Story #20. Shattered Dreams and Meaning of Life

May 23, 2022
Kyiv oblast, Bucha. The story of Marina Balyaba, whose husband died in the war.

At 6 am, Marina’s husband's father called her and said that the war had begun and that they should stay at home instead of taking her son to kindergarten. She thought, “What is he saying? This cannot be!”

“How naive I was. I got up and opened the window. The coolness immediately hit me in the face. But there were other sounds that had never been here before. I had heard something similar when I went to my husband for a rotation in Mariupol in 2015. The shelling?”

“But stop, I'm not in Mariupol, I'm in BUCHA! This is 2022! Suburbs of Kyiv! What shelling? It was a shock. I didn't believe it. I called my husband and cried. He said to pack up and remain with our son at all times. For the first time in my life, I felt a wild, animalistic fear,” Marina said.

There was no service. They went to the grocery store and waited in line for 2.5 hours. At noon Russians started bombing the Hostomel airport. It is not far from their house. Planes, helicopters and rockets flew over them. As in Hollywood action movies, but in real life.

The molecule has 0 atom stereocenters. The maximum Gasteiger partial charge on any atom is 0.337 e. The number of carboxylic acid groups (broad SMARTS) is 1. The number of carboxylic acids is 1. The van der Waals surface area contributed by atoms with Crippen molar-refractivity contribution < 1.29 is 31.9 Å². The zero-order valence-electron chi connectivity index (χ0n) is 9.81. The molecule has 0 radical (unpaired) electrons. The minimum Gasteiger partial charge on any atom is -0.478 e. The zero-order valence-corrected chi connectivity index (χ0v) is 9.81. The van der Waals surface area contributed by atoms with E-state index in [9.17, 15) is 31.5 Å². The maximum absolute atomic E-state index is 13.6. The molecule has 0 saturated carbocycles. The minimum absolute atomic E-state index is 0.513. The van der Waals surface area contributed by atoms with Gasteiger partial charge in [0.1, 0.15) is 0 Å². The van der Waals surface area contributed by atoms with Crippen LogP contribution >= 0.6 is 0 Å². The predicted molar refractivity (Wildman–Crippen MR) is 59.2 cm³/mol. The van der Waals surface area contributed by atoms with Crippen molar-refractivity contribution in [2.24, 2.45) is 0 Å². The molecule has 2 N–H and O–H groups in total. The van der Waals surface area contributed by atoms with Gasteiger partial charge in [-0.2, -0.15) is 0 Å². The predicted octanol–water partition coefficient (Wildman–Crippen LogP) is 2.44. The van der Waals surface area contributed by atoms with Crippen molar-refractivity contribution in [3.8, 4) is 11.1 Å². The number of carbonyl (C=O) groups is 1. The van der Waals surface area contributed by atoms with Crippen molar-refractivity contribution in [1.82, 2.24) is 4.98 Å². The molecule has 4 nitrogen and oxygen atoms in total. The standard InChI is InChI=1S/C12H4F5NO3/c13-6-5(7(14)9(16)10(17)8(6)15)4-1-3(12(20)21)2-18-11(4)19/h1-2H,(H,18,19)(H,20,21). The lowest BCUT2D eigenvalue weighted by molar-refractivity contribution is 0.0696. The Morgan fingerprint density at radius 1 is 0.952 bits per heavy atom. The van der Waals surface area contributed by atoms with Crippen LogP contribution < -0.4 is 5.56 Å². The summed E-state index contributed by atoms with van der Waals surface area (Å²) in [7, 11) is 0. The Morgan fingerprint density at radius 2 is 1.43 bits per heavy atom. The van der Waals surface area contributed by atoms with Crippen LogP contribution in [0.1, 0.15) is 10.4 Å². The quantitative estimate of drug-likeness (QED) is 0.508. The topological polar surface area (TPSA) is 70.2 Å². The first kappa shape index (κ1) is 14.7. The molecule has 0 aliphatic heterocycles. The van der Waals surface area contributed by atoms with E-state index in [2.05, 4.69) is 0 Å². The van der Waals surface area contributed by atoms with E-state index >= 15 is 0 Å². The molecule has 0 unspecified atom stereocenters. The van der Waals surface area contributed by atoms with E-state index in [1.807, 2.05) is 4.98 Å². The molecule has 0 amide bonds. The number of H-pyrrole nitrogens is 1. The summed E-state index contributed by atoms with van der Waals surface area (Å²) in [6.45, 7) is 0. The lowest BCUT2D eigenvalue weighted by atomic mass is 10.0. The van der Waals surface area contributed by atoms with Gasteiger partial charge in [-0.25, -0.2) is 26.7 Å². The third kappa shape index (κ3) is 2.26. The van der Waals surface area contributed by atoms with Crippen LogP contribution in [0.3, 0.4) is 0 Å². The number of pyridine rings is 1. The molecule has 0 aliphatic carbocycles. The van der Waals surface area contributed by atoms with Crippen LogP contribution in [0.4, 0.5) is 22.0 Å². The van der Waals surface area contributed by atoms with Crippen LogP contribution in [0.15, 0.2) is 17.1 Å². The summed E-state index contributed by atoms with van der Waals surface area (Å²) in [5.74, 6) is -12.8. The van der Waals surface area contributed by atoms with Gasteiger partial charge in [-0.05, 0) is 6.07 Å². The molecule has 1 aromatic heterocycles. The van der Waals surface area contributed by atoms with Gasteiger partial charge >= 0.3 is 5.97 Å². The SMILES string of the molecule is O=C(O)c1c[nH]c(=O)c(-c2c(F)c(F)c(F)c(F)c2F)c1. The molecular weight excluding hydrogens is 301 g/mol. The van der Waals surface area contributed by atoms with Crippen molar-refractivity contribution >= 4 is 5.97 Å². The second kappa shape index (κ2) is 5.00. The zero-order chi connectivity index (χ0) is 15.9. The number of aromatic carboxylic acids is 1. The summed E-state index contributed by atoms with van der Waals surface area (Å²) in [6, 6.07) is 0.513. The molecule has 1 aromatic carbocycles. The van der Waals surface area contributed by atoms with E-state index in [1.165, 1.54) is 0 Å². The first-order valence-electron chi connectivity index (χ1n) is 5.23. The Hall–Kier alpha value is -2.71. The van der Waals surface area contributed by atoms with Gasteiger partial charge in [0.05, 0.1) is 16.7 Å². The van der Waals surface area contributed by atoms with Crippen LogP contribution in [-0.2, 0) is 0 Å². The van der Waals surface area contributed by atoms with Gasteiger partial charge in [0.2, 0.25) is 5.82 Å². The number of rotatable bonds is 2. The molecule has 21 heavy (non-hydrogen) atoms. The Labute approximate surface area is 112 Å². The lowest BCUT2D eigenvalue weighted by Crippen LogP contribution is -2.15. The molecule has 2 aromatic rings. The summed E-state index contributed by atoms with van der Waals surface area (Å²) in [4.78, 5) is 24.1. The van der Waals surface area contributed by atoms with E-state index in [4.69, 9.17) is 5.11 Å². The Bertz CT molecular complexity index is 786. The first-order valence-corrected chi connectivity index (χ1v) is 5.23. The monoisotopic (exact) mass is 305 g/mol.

The fighting began, which turned to occupation. There was constant shelling. There was no light, no gas, no water, no communication. Marina lived like this with her son for 24 days until Russian soldiers came to our house.

They searched the house and walked with their dirty boots on Marina’s laminate, which she and her husband had spent so long picking out. Russians set up camps in neighbouring houses. Marina’s family understood that Ukrainian troops would knock Russians out during the counteroffensive and that she and her son are in even greater danger now.

The next day they left in an evacuation column to Kyiv, and then to the centre of Ukraine. She was broken. But a decisive blow awaited Marina. Her husband died on March 30. It was her birthday. “Life has stopped. I died with him,” she added. “We planned to give birth to a baby girl. Kylyna or Melanka. Have a church wedding. Go to the sea. Insulate the house. Make repairs. Buy a car. But now I have to do it myself,” Marina tells.

“Russia has taken away from her the most important thing — the meaning of life. I don't know how to live anymore. And is it necessary?”

The text is based on the testimony of Marina Balyaba.


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